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Why presidential candidates' faith matters less and less to voters

Shifts in thought

On the right, Evangelical voters see the need to make political compromises. On the left, morality is increasingly seen through secular eyes. 

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    Democratic presidential candidate Hillary Clinton speaks to the congregation at Greater Saint Paul Baptist Church in Oakland, Calif., on June 5.
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Though religion still creates clear fault lines among American voters, the importance of a candidate’s own religiousness is declining rapidly.

Two-thirds of Evangelicals are planning to vote for Donald Trump, and two-thirds of religiously unaffiliated “nones” are saying they will support Hillary Clinton, according to a Pew Research Center study released Wednesday.

But the share of Americans who want a president with strong religious beliefs is down 10 percentage points – to 62 percent – from 2008. And the trend is apparent on both sides: the percentage of Republicans who say it is important for a president to be religious is down eight points since 2008. For Democrats, it’s down 13 points.

Yet, for each side, the reasons for the decline differ. On the Republican side, Evangelicals are willing to embrace less-religious candidates in order to maintain political clout, while the growing “nones” of the Democratic Party have shifted to emphasize secular morality over traditional religion.

“For two election cycles now we’ve seen a steady decline in the number of Americans who care if the president has strong beliefs,” says Greg Smith, co-author of the study. “Maybe the attitudes of some religious groups are changing, but more so the religious composition of the entire country is changing.”

The positions, without the passion

Evangelicals have long faced the conundrum of choosing a purist candidate versus choosing a candidate who has broader appeal. Mr. Trump is an example of that – though for some Evangelicals, he represents a particularly big compromise, given his lack of religiosity and playboy lifestyle. 

“Evangelicals know that Trump is not the Ted Cruz candidate,” says Chad Seales, a professor of religion at the University of Texas, Austin, and an expert on Southern Evangelicals. “He is not the religious right candidate of the 1990s, but they are making all kinds of concessions to agree with him and reframe him in their world. Trump is the cultural option. There is no doctrine option left.”

Last month, evangelical leader James Dobson called Trump “a baby Christian” and fellow religious leader Ralph Reed said “we accept him for who he is now” because he has showed a commitment to Christian ways. 

“He may not be against abortion for evangelical purposes, but we’ll take the end result even it it’s not by the same means,” says Laurie Maffly-Kipp of Washington University’s John C. Danforth Center on Religion and Politics. “When push comes to shove, there has never been a Republican front-runner who has been a pure Evangelical. I think they have compromised before.”

Mitt Romney, a devout Mormon and 2012 Republican presidential nominee, is the latest example of how Evangelicals compromised, embracing a Mormon and a former blue-state governor, note numerous experts.

More recently, the senior pastor of First Baptist Dallas, Robert Jeffress, focused on secular – not theological – similarities in his endorsement of Donald Trump.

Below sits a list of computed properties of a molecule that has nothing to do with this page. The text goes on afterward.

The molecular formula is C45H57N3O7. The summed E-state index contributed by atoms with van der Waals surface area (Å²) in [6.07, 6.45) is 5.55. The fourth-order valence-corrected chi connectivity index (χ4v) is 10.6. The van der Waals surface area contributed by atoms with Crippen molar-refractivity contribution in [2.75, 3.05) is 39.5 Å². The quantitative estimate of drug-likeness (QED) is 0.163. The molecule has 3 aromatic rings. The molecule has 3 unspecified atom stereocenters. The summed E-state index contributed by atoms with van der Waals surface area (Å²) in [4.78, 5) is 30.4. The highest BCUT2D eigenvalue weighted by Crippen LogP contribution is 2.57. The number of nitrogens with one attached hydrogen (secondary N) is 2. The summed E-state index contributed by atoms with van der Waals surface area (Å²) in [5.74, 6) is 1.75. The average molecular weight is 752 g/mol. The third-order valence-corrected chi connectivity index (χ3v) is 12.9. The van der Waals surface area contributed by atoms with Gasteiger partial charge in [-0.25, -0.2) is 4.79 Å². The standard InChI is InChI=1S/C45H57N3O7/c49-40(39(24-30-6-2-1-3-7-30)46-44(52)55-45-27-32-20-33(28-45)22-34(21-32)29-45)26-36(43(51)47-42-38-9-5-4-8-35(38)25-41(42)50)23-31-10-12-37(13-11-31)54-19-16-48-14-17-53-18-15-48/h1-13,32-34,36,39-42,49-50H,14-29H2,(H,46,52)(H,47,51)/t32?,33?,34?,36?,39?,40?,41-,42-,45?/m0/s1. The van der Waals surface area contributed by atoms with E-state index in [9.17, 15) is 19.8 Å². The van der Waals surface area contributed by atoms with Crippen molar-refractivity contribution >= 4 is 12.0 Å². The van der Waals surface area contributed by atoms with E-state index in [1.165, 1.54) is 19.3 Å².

“It was never seamless, but the reason it was so successful was that it was able to push the numbers of the Republican Party over the majority – its voting bloc was powerful and cohesive enough,” adds Professor Seales.

But now, he adds, Evangelicals are willing merely to back the political positions, even if there is concern about a lack of religious conviction behind them – as in Trump’s case.

A new view of morality 

On the other side, the rise of the “nones” appears to be beginning to have an effect. In 2012, 25 percent of Americans claimed no religious preference. In the late 1980s, the number was 7 percent.

That could be at least partly a reaction to the intense fusing of theological doctrine and politics among religious conservatives, suggests Michael Hout, a sociologist at New York University.

“Many ‘new nones’ were people raised Baptist or Catholic but not active,” he says. “As those churches became more overtly political over issues like abortion, inactive liberals who used to identify, quit doing so.”

But experts say Democrats are also increasingly viewing morality outside of religiousness.

“Nones” were among Bernie Sanders's strongest supporters in the primary, notes Mr. Smith of Pew. They were drawn to his vision of a society that takes better care of all – from free college to healthcare to a higher minimum wage.

Moreover, they saw him as a plain speaker whom they could trust. For that reason, they are slow to warm to Clinton’s campaign, with the allegations of email misuse and her connections to Wall Street.

“This is a sign of nervousness about her moral character – which is important because there is a kind of linkage between moral values and leadership,” says Mark Valeri, a professor of religion and politics at the Danforth Center at Washington University.

The result is a curious situation in which Democrats appear to be more worried about the morality of their candidate than Republicans are.

“On the right, Republican, pro-Trump side there is less attention to the personal morality of the leader,” says Professor Valeri. “But because on the progressive side they do reach for high moral reform, there is a desire that Clinton be able to present herself well motivated morally. That’s why the emails, the testimony, the charges, are sticking so hard.”

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